Hvar island was primarily used for wine cultivation by the Romans, so it was off to a good start from the beginning. During the middle ages wine production was elevated to the major local industry. Hvar really evolved into a prosperous center during the Renaissance from fishing, cultivation of lavender, rosemary, and olives. This prosperity brought a wealth of culture by attracting artisans, poets, writers and scientists to the island.
Visiting Hvar, you immediately get a sense that you are in a place that has been blessed with good fortune. The natural beauty and feeling of peacefulness and harmony with nature is evident in every aspect from the deep blue Adriatic, to the Lavender and Rosemary covered hills of the Sv. Jerolim and the surrounding Pakleni islands.
Our travels kept us in and around Hvar town. The hub of activity for the island. It’s gotten the reputation of being the “New Riviera” for the jet set. There are quite a few entertainment celebrities, business tycoons, and Euro-royalty that vacation here, either in villas on the island itself, or drop anchor from their yachts. If fact, the marina was buzzing with yachts pulling in and out of the marina during our stay.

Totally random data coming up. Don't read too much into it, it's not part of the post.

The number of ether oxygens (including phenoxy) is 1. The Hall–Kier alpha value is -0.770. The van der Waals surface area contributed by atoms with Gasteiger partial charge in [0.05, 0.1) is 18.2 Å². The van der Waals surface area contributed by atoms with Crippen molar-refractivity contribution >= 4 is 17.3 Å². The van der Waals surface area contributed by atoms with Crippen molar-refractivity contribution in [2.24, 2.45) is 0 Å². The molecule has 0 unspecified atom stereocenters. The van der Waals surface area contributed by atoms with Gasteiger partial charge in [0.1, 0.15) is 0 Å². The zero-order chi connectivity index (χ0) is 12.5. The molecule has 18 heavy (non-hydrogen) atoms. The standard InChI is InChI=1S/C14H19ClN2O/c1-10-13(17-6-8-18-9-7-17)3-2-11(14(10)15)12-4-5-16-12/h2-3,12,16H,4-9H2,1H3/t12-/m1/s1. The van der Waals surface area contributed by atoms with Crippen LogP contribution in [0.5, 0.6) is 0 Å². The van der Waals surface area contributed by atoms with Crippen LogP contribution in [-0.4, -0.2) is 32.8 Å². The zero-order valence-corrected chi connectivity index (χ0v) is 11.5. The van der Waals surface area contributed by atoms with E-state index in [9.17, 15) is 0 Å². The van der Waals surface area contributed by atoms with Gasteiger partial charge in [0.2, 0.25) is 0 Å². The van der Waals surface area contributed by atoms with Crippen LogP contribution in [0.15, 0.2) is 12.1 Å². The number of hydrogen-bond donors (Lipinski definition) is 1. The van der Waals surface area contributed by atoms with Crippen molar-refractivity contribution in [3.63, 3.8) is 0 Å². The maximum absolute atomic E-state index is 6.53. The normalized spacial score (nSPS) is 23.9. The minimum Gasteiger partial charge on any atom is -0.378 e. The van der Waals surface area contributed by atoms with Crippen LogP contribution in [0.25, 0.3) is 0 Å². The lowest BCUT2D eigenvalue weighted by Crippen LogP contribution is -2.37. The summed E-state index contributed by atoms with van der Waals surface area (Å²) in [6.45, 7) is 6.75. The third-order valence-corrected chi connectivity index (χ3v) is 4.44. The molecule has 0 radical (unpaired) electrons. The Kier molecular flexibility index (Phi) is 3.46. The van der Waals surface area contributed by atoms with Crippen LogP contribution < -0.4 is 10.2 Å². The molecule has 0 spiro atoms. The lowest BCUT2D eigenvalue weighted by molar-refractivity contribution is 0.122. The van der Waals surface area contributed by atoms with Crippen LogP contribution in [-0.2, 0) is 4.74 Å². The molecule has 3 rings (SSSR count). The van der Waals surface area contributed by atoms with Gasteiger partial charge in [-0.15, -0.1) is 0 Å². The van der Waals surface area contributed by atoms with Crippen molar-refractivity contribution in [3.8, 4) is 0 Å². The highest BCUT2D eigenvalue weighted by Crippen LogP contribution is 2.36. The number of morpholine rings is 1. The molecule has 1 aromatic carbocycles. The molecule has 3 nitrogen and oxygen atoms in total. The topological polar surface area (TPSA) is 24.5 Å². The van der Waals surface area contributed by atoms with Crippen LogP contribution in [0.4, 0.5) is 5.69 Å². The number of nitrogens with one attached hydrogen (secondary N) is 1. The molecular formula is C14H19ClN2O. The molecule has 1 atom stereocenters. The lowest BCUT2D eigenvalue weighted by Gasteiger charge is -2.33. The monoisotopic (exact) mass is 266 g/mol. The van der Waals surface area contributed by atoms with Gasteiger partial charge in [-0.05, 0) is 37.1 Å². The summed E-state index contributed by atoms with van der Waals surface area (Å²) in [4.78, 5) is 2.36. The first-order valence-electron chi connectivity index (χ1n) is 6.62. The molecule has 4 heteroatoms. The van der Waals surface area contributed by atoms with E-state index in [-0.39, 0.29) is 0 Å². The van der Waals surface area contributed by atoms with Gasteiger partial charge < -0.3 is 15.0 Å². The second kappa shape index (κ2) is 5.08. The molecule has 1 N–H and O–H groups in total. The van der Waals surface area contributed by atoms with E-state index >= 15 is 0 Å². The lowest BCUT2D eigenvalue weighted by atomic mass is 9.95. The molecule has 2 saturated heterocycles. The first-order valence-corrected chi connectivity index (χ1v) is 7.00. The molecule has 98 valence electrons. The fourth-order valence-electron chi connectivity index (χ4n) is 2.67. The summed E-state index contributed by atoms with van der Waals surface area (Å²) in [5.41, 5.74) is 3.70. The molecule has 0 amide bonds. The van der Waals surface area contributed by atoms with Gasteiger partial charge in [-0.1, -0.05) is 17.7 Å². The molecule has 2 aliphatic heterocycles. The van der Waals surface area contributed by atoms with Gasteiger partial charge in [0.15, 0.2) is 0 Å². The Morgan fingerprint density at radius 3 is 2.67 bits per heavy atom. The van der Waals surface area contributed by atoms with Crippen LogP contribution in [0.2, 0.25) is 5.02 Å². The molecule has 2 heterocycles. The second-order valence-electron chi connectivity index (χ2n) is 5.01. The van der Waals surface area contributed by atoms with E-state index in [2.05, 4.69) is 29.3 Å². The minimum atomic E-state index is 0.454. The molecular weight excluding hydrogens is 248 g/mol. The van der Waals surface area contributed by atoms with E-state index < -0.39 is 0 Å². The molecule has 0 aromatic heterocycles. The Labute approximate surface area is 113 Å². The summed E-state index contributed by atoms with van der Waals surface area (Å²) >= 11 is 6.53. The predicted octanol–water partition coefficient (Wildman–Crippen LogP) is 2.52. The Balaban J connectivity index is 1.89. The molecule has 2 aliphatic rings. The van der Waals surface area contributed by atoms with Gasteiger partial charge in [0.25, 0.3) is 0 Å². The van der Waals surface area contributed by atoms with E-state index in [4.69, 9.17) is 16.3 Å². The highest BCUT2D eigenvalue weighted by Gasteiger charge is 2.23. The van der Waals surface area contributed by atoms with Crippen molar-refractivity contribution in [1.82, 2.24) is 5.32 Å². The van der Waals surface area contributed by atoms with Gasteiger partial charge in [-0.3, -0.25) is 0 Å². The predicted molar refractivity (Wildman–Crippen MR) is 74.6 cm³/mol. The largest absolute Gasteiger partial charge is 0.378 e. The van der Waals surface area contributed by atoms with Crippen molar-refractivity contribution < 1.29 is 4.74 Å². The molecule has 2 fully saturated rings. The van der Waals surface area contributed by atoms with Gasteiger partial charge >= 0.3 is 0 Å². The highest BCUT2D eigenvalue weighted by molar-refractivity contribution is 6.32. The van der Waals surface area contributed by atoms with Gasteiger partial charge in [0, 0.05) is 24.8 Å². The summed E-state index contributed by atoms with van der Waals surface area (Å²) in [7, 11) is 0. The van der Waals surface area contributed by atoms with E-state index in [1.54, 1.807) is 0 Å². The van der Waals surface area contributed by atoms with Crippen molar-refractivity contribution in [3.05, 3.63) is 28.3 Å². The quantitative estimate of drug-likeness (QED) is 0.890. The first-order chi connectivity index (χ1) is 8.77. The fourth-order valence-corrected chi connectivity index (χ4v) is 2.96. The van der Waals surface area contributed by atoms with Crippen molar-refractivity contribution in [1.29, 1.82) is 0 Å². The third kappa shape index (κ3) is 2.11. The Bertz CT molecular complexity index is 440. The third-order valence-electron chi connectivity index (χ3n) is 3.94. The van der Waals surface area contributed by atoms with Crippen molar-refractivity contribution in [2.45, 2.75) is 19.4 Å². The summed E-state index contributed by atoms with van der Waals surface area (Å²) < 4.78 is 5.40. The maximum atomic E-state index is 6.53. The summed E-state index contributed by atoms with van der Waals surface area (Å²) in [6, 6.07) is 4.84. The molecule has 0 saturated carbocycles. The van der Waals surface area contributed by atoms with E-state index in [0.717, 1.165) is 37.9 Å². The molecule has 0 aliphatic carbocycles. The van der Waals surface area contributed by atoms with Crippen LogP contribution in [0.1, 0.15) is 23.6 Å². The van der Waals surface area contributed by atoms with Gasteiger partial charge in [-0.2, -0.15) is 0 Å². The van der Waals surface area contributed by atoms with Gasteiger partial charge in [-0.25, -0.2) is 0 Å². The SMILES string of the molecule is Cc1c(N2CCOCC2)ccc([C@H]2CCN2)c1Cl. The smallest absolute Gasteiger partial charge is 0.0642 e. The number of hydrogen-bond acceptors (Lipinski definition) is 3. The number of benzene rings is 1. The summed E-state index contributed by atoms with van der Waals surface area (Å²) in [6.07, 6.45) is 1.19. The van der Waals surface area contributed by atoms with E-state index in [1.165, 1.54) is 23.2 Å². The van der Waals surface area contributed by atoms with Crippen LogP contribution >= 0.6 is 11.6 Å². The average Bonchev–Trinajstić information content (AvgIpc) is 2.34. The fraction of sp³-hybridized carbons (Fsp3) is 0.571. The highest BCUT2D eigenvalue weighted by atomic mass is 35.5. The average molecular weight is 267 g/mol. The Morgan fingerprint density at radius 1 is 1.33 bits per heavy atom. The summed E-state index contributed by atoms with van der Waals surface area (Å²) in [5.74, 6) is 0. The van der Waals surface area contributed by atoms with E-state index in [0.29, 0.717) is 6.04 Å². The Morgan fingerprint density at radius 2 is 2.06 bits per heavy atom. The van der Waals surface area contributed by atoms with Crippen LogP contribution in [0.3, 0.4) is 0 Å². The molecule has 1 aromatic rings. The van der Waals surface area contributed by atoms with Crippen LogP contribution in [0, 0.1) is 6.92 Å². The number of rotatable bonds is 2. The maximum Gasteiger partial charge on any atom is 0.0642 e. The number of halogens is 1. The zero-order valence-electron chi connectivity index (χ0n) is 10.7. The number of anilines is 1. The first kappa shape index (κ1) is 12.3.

The main square of Hvar Town is anchored by the Cathedral of Hvar at the far end of the square. It’s an open area filled with cafe’s, gelato shops, and retail stores geared toward the tourist.
The setting of Hvar town is pitch perfect for a “New Riviera”. The town is formed around a small marina, that is bordered on all sides by shops, cafes and hotels. Hvar Town is nestled at the bottom of steep mountains that vertically ascend just a few meters from the water. The back streets of Hvar town cris-cross up and up finally ending at the entrance to the grand Fortress, Fortica Spanjola that guards the city below.